Voice/Vision Holocaust Survivor Oral History Archive

Benjamin Fisk - November 8, 1982

Being Ill II

You know, my leg broke--when I fell my leg broke open, you know, and they operated. When he opened it out--when he opened it up it came out all the way to the ceiling, you know, they put a big needle in, you know, to drain it out, you know. And when I was there, there was a Polish guy over there. He was one of the first political prisoners, you know, in Auschwitz, you know, when they were building the camp. He was working as a bricklayer over there--pretty smart old man, you know. When I came back after operation he was down on the bottom and I was laying on top. We were talking, he said, "What you gonna do? What's your trade?" you know I said, "I'm a carpenter." He said, "How old are you?" and I says, "Twenty-three," and, you know, whatever. And he says, "How you going to work?" The doctor told me I'm going to have a sick leg, you know. He said, "You going to listen to me?" I said, "I'll listen. Tell, tell me what you want." So he says, "They're going to take the board out," you know, they put the board underneath it so it will heal quick, you know. And uh, "We're gonna take the board out they're gonna bend your leg." He did it. I think broke open again. The nurse says two days later, she said, "I don't know how the board come out," so they sew it back up and bandage it together again, you know, they put the board back in. Same day he took it out again, you know. This leg is better than the other one...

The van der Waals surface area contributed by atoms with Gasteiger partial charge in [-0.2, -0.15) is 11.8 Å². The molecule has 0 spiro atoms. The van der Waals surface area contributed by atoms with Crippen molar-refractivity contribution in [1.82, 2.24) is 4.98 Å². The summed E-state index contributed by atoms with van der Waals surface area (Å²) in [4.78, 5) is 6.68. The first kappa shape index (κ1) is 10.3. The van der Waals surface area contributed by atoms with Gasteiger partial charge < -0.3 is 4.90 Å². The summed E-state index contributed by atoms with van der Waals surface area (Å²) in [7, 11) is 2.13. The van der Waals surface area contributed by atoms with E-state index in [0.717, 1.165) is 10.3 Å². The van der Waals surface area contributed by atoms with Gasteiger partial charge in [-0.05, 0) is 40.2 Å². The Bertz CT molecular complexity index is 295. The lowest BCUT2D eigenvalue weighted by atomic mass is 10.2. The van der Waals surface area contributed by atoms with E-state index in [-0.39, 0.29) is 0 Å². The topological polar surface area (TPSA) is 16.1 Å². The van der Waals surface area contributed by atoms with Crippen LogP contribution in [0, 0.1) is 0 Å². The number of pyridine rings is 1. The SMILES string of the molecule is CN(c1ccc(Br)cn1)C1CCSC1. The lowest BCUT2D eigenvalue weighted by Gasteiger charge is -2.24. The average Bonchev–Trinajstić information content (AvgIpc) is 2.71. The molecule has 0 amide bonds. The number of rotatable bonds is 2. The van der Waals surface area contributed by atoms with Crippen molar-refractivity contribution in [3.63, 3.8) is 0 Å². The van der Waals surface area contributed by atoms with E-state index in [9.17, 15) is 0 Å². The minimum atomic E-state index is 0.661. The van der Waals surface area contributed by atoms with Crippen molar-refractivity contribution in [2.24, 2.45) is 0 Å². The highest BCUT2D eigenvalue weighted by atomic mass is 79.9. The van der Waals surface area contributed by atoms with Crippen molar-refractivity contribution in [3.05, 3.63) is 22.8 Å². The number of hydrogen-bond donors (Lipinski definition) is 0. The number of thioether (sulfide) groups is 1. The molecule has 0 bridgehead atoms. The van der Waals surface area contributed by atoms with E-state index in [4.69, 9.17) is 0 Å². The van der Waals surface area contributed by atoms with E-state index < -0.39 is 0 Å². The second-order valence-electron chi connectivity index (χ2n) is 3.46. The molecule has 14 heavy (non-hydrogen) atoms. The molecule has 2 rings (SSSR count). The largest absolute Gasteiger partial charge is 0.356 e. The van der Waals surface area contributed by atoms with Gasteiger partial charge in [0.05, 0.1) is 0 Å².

Wife: Yes ???

You know? I went to the doctor--I go to the doctor ???, you know, he say, "Whoever did the operation did a marvelous job because this leg--the sick one is healthier than the, than the, than the other leg." I was three months in the hospital, you know, I could have stayed there another half a year but because of the old man--nurse had give him a bad time. He was ??? sick, you know, really trying to, you know, a bad time, you know, they were going to send him away. I said, "I'm going with him." In the meantime I was working with the people already. I could get along a little bit helping out, you know, I became like a nurse--shots and uh, bandages and other things you know at the hospital.

© Board of Regents University of Michigan-Dearborn